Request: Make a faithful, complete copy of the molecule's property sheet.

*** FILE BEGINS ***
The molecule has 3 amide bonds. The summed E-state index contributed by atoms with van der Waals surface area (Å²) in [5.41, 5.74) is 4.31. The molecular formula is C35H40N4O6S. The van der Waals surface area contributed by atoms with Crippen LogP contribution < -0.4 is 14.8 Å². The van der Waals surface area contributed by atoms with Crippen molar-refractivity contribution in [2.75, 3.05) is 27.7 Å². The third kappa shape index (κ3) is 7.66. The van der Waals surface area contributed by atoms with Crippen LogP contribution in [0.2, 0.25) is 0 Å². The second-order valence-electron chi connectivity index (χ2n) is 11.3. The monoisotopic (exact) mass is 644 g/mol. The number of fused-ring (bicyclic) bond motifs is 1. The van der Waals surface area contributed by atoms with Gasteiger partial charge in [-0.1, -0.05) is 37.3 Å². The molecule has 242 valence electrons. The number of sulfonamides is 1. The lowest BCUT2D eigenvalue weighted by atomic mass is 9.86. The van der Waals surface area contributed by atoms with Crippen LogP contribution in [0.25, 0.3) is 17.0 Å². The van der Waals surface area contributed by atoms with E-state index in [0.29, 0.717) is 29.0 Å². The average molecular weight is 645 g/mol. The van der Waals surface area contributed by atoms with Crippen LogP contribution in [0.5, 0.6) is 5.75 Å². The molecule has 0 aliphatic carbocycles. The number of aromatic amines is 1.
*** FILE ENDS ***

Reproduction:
The molecule has 3 amide bonds. The summed E-state index contributed by atoms with van der Waals surface area (Å²) in [5.41, 5.74) is 4.31. The molecular formula is C35H40N4O6S. The van der Waals surface area contributed by atoms with Crippen LogP contribution < -0.4 is 14.8 Å². The van der Waals surface area contributed by atoms with Crippen molar-refractivity contribution in [2.75, 3.05) is 27.7 Å². The third kappa shape index (κ3) is 7.66. The van der Waals surface area contributed by atoms with Crippen LogP contribution in [0.2, 0.25) is 0 Å². The second-order valence-electron chi connectivity index (χ2n) is 11.3. The monoisotopic (exact) mass is 644 g/mol. The number of fused-ring (bicyclic) bond motifs is 1. The van der Waals surface area contributed by atoms with Gasteiger partial charge in [-0.1, -0.05) is 37.3 Å². The molecule has 242 valence electrons. The number of sulfonamides is 1. The lowest BCUT2D eigenvalue weighted by atomic mass is 9.86. The van der Waals surface area contributed by atoms with Crippen LogP contribution in [0.25, 0.3) is 17.0 Å². The van der Waals surface area contributed by atoms with E-state index in [0.29, 0.717) is 29.0 Å². The average molecular weight is 645 g/mol. The van der Waals surface area contributed by atoms with Crippen LogP contribution in [0.5, 0.6) is 5.75 Å². The molecule has 0 aliphatic carbocycles. The number of aromatic amines is 1.